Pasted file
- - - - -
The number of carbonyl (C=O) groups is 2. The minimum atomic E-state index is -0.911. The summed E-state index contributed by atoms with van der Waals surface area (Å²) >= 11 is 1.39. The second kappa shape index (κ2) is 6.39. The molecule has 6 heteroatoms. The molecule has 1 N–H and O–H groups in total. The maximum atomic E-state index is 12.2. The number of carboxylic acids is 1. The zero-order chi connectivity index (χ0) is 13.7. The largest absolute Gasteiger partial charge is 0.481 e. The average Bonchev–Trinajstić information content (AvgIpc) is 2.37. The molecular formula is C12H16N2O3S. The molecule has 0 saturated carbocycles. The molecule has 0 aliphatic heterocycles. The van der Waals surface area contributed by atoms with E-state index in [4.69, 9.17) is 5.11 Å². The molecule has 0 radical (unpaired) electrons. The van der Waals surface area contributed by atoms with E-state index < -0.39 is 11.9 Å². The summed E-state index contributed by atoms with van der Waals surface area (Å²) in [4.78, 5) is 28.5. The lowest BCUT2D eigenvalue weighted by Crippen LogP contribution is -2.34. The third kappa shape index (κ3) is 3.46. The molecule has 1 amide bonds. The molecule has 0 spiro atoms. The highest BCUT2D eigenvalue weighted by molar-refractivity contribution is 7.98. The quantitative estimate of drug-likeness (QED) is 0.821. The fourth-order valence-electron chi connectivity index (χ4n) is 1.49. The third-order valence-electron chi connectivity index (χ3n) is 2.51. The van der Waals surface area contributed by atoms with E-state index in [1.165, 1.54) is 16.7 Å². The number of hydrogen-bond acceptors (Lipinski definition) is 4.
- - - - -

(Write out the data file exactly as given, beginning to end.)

The number of carbonyl (C=O) groups is 2. The minimum atomic E-state index is -0.911. The summed E-state index contributed by atoms with van der Waals surface area (Å²) >= 11 is 1.39. The second kappa shape index (κ2) is 6.39. The molecule has 6 heteroatoms. The molecule has 1 N–H and O–H groups in total. The maximum atomic E-state index is 12.2. The number of carboxylic acids is 1. The zero-order chi connectivity index (χ0) is 13.7. The largest absolute Gasteiger partial charge is 0.481 e. The average Bonchev–Trinajstić information content (AvgIpc) is 2.37. The molecular formula is C12H16N2O3S. The molecule has 0 saturated carbocycles. The molecule has 0 aliphatic heterocycles. The van der Waals surface area contributed by atoms with E-state index in [4.69, 9.17) is 5.11 Å². The molecule has 0 radical (unpaired) electrons. The van der Waals surface area contributed by atoms with E-state index < -0.39 is 11.9 Å². The summed E-state index contributed by atoms with van der Waals surface area (Å²) in [4.78, 5) is 28.5. The lowest BCUT2D eigenvalue weighted by Crippen LogP contribution is -2.34. The third kappa shape index (κ3) is 3.46. The molecule has 1 amide bonds. The molecule has 0 spiro atoms. The highest BCUT2D eigenvalue weighted by molar-refractivity contribution is 7.98. The quantitative estimate of drug-likeness (QED) is 0.821. The fourth-order valence-electron chi connectivity index (χ4n) is 1.49. The third-order valence-electron chi connectivity index (χ3n) is 2.51. The van der Waals surface area contributed by atoms with E-state index in [1.165, 1.54) is 16.7 Å². The number of hydrogen-bond acceptors (Lipinski definition) is 4.